It's easy to make the mistake of thinking that you can start again from a clean slate by dropping your database, but things don't work like that in a federated network: lots of other servers have information about your server.

For example: other servers might think that you are in a room, your server will think that you are not, and you'll probably be unable to interact with that room in a sensible way ever again.

In general, there are better solutions to any problem than dropping the database. Come and seek help in

There are two exceptions when it might be sensible to delete your database and start again:

  • You have never joined any rooms which are federated with other servers. For instance, a local deployment which the outside world can't talk to.
  • You are changing the server_name in the homeserver configuration. In effect this makes your server a completely new one from the point of view of the network, so in this case it makes sense to start with a clean database. (In both cases you probably also want to clear out the media_store.)

I've stuffed up access to my room, how can I delete it to free up the alias?

Using the following curl command:

curl -H 'Authorization: Bearer <access-token>' -X DELETE<room-alias>

<access-token> - can be obtained in riot by looking in the riot settings, down the bottom is: Access Token:<click to reveal>

<room-alias> - the room alias, eg. this possibly needs to be URL encoded also, for example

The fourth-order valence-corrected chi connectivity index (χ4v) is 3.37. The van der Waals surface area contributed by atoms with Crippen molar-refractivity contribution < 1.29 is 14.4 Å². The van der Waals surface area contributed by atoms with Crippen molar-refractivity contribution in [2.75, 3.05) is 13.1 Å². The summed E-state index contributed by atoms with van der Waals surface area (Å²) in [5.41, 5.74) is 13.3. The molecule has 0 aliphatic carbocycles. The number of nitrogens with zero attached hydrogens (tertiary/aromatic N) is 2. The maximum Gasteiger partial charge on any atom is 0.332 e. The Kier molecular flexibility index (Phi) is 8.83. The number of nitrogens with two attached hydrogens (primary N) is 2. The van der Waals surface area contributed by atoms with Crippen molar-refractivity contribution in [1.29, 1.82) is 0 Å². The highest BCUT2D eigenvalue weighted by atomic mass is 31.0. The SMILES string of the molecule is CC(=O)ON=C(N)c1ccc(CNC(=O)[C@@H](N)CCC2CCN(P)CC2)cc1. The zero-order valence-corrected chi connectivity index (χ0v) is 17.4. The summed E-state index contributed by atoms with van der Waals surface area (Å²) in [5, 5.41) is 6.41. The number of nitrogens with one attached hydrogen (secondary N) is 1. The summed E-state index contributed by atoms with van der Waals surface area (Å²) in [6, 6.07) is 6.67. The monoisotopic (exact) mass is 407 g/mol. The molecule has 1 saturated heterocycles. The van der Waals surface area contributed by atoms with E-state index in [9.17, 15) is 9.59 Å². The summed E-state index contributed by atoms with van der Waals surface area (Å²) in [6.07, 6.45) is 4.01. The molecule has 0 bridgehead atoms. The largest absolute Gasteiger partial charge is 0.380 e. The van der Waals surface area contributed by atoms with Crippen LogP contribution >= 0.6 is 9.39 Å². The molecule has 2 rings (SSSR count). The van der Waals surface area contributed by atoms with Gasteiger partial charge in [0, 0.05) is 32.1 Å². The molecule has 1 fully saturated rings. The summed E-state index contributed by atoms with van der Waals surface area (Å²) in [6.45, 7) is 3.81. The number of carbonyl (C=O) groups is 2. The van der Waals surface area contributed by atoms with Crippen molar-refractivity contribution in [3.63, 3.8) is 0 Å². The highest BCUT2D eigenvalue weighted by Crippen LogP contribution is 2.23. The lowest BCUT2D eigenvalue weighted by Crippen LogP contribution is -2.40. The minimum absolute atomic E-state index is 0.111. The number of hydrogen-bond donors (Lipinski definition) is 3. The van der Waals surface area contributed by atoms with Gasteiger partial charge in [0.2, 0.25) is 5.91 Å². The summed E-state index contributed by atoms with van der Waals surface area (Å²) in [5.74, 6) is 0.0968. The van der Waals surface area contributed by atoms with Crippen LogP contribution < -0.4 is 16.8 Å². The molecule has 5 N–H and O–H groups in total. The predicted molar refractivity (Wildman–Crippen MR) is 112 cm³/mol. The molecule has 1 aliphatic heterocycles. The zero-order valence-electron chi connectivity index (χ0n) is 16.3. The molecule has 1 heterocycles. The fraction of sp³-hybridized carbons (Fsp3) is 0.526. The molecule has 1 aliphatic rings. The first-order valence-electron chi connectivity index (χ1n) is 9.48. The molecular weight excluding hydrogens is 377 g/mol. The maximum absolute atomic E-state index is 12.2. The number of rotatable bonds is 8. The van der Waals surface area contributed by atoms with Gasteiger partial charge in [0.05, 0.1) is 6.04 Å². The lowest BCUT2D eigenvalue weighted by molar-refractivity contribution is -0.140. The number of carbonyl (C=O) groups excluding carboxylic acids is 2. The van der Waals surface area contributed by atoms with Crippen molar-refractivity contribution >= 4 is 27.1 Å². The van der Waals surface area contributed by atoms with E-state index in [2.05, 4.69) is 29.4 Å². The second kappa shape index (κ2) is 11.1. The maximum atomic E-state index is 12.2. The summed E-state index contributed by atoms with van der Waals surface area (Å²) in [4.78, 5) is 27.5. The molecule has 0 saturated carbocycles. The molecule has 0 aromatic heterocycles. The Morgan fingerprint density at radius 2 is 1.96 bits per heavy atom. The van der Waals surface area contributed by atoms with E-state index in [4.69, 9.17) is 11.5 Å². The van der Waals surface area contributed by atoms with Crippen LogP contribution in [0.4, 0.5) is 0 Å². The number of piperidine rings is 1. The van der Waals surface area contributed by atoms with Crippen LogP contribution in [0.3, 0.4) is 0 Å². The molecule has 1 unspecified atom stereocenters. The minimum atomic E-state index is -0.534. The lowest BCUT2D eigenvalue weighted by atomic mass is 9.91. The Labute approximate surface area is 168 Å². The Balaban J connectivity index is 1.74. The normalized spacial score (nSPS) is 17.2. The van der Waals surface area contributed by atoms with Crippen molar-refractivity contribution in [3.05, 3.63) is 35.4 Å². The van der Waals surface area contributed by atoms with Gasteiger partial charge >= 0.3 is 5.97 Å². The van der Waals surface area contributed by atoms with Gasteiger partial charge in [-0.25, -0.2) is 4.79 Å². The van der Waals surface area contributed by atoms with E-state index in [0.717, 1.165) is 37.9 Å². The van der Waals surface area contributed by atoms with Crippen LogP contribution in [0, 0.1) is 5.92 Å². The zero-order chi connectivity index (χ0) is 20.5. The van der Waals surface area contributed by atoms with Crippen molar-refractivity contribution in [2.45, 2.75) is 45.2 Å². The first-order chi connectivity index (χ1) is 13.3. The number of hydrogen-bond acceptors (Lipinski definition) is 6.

How can I find the lines corresponding to a given HTTP request in my homeserver log?

Synapse tags each log line according to the HTTP request it is processing. When it finishes processing each request, it logs a line containing the words Processed request: . For example:

2019-02-14 22:35:08,196 - synapse.access.http.8008 - 302 - INFO - GET-37 - ::1 - 8008 - {@richvdh:localhost} Processed request: 0.173sec/0.001sec (0.002sec, 0.000sec) (0.027sec/0.026sec/2) 687B 200 "GET /_matrix/client/r0/sync HTTP/1.1" "Mozilla/5.0 (X11; Linux x86_64) AppleWebKit/537.36 (KHTML, like Gecko) Chrome/69.0.3497.100 Safari/537.36" [0 dbevts]"

Here we can see that the request has been tagged with GET-37. (The tag depends on the method of the HTTP request, so might start with GET-, PUT-, POST-, OPTIONS- or DELETE-.) So to find all lines corresponding to this request, we can do:

grep 'GET-37' homeserver.log

If you want to paste that output into a github issue or matrix room, please remember to surround it with triple-backticks (```) to make it legible (see quoting code).

What do all those fields in the 'Processed' line mean?

See Request log format.

What are the biggest rooms on my server?

SELECT s.canonical_alias, g.room_id, count(*) AS num_rows
  state_groups_state AS g,
  room_stats_state AS s
WHERE g.room_id = s.room_id
GROUP BY s.canonical_alias, g.room_id
ORDER BY num_rows desc

You can also use the List Room API and order_by state_events.

People can't accept room invitations from me

The typical failure mode here is that you send an invitation to someone to join a room or direct chat, but when they go to accept it, they get an error (typically along the lines of "Invalid signature"). They might see something like the following in their logs:

2019-09-11 19:32:04,271 - synapse.federation.transport.server - 288 - WARNING - GET-11752 - authenticate_request failed: 401: Invalid signature for server <server> with key ed25519:a_EqML: Unable to verify signature for <server>